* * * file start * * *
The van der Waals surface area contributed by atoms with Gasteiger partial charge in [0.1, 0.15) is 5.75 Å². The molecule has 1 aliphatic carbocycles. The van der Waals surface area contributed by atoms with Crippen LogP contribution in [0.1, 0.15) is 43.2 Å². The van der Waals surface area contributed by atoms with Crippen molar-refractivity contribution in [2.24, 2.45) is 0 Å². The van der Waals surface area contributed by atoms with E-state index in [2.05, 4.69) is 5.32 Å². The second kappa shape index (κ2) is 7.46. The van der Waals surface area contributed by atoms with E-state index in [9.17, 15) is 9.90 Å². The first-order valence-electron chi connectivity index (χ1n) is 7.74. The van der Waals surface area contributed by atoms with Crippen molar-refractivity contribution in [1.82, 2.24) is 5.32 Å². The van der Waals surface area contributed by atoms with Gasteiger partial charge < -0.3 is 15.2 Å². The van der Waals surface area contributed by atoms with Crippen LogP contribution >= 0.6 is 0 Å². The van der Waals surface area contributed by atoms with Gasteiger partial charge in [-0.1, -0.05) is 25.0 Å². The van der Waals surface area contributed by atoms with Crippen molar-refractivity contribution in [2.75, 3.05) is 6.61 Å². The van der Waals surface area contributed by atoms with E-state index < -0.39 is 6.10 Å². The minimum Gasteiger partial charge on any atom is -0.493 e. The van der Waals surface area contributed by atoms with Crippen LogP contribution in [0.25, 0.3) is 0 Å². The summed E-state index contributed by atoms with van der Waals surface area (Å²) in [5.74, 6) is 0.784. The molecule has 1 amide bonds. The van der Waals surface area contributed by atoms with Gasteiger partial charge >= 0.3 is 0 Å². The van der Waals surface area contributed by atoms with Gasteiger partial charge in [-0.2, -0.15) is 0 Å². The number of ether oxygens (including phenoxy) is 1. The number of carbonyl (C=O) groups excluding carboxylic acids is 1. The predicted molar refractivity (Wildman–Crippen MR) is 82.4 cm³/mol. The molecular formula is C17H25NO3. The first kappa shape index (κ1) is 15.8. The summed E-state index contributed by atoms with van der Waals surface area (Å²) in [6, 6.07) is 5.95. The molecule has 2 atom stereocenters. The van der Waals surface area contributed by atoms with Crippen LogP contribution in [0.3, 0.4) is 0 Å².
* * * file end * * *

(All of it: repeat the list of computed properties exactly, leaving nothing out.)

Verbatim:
The van der Waals surface area contributed by atoms with Gasteiger partial charge in [0.1, 0.15) is 5.75 Å². The molecule has 1 aliphatic carbocycles. The van der Waals surface area contributed by atoms with Crippen LogP contribution in [0.1, 0.15) is 43.2 Å². The van der Waals surface area contributed by atoms with Crippen molar-refractivity contribution in [2.24, 2.45) is 0 Å². The van der Waals surface area contributed by atoms with E-state index in [2.05, 4.69) is 5.32 Å². The second kappa shape index (κ2) is 7.46. The van der Waals surface area contributed by atoms with E-state index in [9.17, 15) is 9.90 Å². The first-order valence-electron chi connectivity index (χ1n) is 7.74. The van der Waals surface area contributed by atoms with Crippen molar-refractivity contribution in [1.82, 2.24) is 5.32 Å². The van der Waals surface area contributed by atoms with Gasteiger partial charge < -0.3 is 15.2 Å². The van der Waals surface area contributed by atoms with Crippen LogP contribution >= 0.6 is 0 Å². The van der Waals surface area contributed by atoms with Gasteiger partial charge in [-0.1, -0.05) is 25.0 Å². The van der Waals surface area contributed by atoms with Crippen molar-refractivity contribution in [2.75, 3.05) is 6.61 Å². The van der Waals surface area contributed by atoms with E-state index < -0.39 is 6.10 Å². The minimum Gasteiger partial charge on any atom is -0.493 e. The van der Waals surface area contributed by atoms with Crippen LogP contribution in [0.25, 0.3) is 0 Å². The summed E-state index contributed by atoms with van der Waals surface area (Å²) in [5.74, 6) is 0.784. The molecule has 1 amide bonds. The van der Waals surface area contributed by atoms with Gasteiger partial charge >= 0.3 is 0 Å². The van der Waals surface area contributed by atoms with Gasteiger partial charge in [-0.2, -0.15) is 0 Å². The number of ether oxygens (including phenoxy) is 1. The number of carbonyl (C=O) groups excluding carboxylic acids is 1. The predicted molar refractivity (Wildman–Crippen MR) is 82.4 cm³/mol. The molecular formula is C17H25NO3. The first kappa shape index (κ1) is 15.8. The summed E-state index contributed by atoms with van der Waals surface area (Å²) in [6, 6.07) is 5.95. The molecule has 2 atom stereocenters. The van der Waals surface area contributed by atoms with Crippen LogP contribution in [0.3, 0.4) is 0 Å².